Sunday, September 23, 2007

The diminishing isolated populisms

This week on BlogTalkRadio I had the opportunity to interview John Battelle. You can read up on John or read his blog, Searchblog. He offered a good discussion on information availability, social networks and what he calls "conversational media".

Here's where you can listen to our talk.

John spoke on the show about how interconnected social groups were becoming. So, from a chapter called The Computer and the Counterculture in the book The Cult of Information by Theodore Roszak, I pulled this quote. I believe it describes a fundamental change in individual isolation which is very powerful as most of us imagine:
"Both the quantity and content of available information is set by centralized institutions -- the press, TV, radio, news services, think-tanks, government agencies, schools and universities -- which are controlled by the same interests which control the rest of the economy. By keeping information flowing from the top down, they keep us isolated from each other. ...Computer technology has thus far been used ...mainly by the government and those it represents to store and quickly retrieve vast amounts of information about huge numbers of people...It is this pattern that convinves us that control over the flow of information is so crucial."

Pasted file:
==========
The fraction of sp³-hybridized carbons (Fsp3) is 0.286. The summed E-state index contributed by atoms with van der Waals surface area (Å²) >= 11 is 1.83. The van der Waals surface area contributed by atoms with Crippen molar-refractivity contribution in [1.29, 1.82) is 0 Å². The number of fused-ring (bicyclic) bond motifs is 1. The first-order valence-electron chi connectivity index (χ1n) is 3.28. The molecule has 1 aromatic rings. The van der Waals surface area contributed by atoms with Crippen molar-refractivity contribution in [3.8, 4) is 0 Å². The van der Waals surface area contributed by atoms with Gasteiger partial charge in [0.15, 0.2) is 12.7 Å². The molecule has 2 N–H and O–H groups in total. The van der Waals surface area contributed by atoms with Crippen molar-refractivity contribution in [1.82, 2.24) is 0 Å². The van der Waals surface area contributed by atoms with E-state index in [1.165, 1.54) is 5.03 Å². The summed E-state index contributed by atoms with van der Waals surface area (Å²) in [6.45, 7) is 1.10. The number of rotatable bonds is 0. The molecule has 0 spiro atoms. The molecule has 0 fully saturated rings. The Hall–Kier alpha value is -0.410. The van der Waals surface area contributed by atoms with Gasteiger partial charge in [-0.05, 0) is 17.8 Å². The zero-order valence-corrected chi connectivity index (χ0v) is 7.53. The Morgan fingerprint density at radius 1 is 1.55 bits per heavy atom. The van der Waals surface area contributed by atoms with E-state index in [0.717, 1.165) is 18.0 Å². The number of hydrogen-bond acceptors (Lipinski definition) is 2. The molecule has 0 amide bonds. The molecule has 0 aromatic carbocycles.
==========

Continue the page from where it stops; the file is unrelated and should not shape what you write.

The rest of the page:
Resource One Newsletter April 1974, Berkeley, CA

Friday, August 31, 2007

The beauty (and beast) of free speech

Robert Scoble, famed Microsoft blogger and current media executive of PodTech joins the recently launched Social Media Club talk show on Blogtalkradio, adding his name to the who's who of A-listers (and B, C, D, E etc.-listers) who seem drawn to Blogtalkradio.

Why? Because it extends and enriches the freedom of speech and audience connection elements of blogging, making it a live, interactive conversation.

Does this beautiful freedom come with some new challenges when letters to the editor become the editorial itself? What about credibility, fact-checking and authority. Who's authority? Exactly the topic of conversation on today's talk show:

Listen to: The Social Media Club Show, with guests from north to south and east to west, each of us with a firm opinion about the changing nature of editorial reach and credibility.

Monday, August 06, 2007

Twittergram tours